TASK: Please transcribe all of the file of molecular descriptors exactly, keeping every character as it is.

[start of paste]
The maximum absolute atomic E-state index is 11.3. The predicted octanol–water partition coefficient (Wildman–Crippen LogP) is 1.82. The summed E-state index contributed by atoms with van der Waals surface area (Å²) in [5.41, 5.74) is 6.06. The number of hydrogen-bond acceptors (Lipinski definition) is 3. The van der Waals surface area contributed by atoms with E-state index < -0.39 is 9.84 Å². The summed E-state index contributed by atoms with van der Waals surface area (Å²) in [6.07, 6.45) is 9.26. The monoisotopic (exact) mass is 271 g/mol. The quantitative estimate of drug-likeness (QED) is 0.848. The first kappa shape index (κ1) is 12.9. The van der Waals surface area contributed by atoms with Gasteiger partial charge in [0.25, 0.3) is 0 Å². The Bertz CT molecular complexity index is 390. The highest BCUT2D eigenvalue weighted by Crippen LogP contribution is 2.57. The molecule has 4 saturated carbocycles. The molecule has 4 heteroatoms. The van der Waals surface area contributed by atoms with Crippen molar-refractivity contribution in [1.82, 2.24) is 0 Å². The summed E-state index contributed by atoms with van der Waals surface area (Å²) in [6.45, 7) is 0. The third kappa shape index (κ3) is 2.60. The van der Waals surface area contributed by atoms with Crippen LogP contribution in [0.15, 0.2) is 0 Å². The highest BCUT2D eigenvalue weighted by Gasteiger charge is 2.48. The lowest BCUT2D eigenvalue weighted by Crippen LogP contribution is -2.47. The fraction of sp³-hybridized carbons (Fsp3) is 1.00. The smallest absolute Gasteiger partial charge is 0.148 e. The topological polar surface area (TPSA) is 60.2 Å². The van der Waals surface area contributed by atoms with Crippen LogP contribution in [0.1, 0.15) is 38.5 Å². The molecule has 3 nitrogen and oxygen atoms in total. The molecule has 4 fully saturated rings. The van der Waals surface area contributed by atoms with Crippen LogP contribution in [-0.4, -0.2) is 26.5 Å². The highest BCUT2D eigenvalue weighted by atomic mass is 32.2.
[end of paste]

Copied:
The maximum absolute atomic E-state index is 11.3. The predicted octanol–water partition coefficient (Wildman–Crippen LogP) is 1.82. The summed E-state index contributed by atoms with van der Waals surface area (Å²) in [5.41, 5.74) is 6.06. The number of hydrogen-bond acceptors (Lipinski definition) is 3. The van der Waals surface area contributed by atoms with E-state index < -0.39 is 9.84 Å². The summed E-state index contributed by atoms with van der Waals surface area (Å²) in [6.07, 6.45) is 9.26. The monoisotopic (exact) mass is 271 g/mol. The quantitative estimate of drug-likeness (QED) is 0.848. The first kappa shape index (κ1) is 12.9. The van der Waals surface area contributed by atoms with Gasteiger partial charge in [0.25, 0.3) is 0 Å². The Bertz CT molecular complexity index is 390. The highest BCUT2D eigenvalue weighted by Crippen LogP contribution is 2.57. The molecule has 4 saturated carbocycles. The molecule has 4 heteroatoms. The van der Waals surface area contributed by atoms with Crippen molar-refractivity contribution in [1.82, 2.24) is 0 Å². The summed E-state index contributed by atoms with van der Waals surface area (Å²) in [6.45, 7) is 0. The third kappa shape index (κ3) is 2.60. The van der Waals surface area contributed by atoms with Crippen LogP contribution in [0.15, 0.2) is 0 Å². The highest BCUT2D eigenvalue weighted by Gasteiger charge is 2.48. The lowest BCUT2D eigenvalue weighted by Crippen LogP contribution is -2.47. The fraction of sp³-hybridized carbons (Fsp3) is 1.00. The smallest absolute Gasteiger partial charge is 0.148 e. The topological polar surface area (TPSA) is 60.2 Å². The van der Waals surface area contributed by atoms with Crippen LogP contribution in [0.1, 0.15) is 38.5 Å². The molecule has 3 nitrogen and oxygen atoms in total. The molecule has 4 fully saturated rings. The van der Waals surface area contributed by atoms with Crippen LogP contribution in [-0.4, -0.2) is 26.5 Å². The highest BCUT2D eigenvalue weighted by atomic mass is 32.2.